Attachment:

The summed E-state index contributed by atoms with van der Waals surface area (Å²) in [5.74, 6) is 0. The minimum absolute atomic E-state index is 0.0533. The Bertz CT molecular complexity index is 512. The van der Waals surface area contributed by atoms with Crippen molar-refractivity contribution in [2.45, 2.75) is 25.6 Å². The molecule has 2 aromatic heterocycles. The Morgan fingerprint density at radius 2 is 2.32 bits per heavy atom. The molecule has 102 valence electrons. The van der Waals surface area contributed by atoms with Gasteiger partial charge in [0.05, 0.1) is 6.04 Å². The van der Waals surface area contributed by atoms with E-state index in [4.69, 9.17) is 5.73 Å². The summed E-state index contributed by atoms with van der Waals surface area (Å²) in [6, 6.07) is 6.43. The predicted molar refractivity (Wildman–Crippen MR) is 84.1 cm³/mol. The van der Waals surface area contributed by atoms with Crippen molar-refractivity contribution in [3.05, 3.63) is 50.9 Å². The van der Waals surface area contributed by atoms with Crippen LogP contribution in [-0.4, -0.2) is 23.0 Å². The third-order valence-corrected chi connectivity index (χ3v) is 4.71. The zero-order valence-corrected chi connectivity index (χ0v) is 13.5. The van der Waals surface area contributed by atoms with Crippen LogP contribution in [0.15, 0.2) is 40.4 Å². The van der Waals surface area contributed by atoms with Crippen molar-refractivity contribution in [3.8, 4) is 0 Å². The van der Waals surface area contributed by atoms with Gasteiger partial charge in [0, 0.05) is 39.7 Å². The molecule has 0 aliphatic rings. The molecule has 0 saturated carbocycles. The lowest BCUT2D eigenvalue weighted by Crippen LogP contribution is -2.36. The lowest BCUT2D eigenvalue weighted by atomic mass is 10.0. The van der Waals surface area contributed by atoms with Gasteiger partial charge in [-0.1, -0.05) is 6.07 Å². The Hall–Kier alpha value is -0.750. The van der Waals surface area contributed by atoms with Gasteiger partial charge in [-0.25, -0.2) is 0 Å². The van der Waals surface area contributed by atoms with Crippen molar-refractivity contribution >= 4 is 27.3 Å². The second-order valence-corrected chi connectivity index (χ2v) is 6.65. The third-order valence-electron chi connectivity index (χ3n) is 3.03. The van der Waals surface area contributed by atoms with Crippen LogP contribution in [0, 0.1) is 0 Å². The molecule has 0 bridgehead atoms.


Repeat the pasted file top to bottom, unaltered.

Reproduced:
The summed E-state index contributed by atoms with van der Waals surface area (Å²) in [5.74, 6) is 0. The minimum absolute atomic E-state index is 0.0533. The Bertz CT molecular complexity index is 512. The van der Waals surface area contributed by atoms with Crippen molar-refractivity contribution in [2.45, 2.75) is 25.6 Å². The molecule has 2 aromatic heterocycles. The Morgan fingerprint density at radius 2 is 2.32 bits per heavy atom. The molecule has 102 valence electrons. The van der Waals surface area contributed by atoms with Gasteiger partial charge in [0.05, 0.1) is 6.04 Å². The van der Waals surface area contributed by atoms with E-state index in [4.69, 9.17) is 5.73 Å². The summed E-state index contributed by atoms with van der Waals surface area (Å²) in [6, 6.07) is 6.43. The predicted molar refractivity (Wildman–Crippen MR) is 84.1 cm³/mol. The van der Waals surface area contributed by atoms with Crippen molar-refractivity contribution in [3.05, 3.63) is 50.9 Å². The van der Waals surface area contributed by atoms with Crippen LogP contribution in [-0.4, -0.2) is 23.0 Å². The third-order valence-corrected chi connectivity index (χ3v) is 4.71. The zero-order valence-corrected chi connectivity index (χ0v) is 13.5. The van der Waals surface area contributed by atoms with Crippen LogP contribution in [0.15, 0.2) is 40.4 Å². The van der Waals surface area contributed by atoms with Crippen molar-refractivity contribution in [3.8, 4) is 0 Å². The van der Waals surface area contributed by atoms with Gasteiger partial charge in [0, 0.05) is 39.7 Å². The molecule has 0 aliphatic rings. The molecule has 0 saturated carbocycles. The lowest BCUT2D eigenvalue weighted by Crippen LogP contribution is -2.36. The lowest BCUT2D eigenvalue weighted by atomic mass is 10.0. The van der Waals surface area contributed by atoms with Gasteiger partial charge in [-0.1, -0.05) is 6.07 Å². The Hall–Kier alpha value is -0.750. The van der Waals surface area contributed by atoms with Gasteiger partial charge in [-0.25, -0.2) is 0 Å². The van der Waals surface area contributed by atoms with Crippen molar-refractivity contribution >= 4 is 27.3 Å². The second-order valence-corrected chi connectivity index (χ2v) is 6.65. The third-order valence-electron chi connectivity index (χ3n) is 3.03. The van der Waals surface area contributed by atoms with Crippen LogP contribution in [0, 0.1) is 0 Å². The molecule has 0 bridgehead atoms.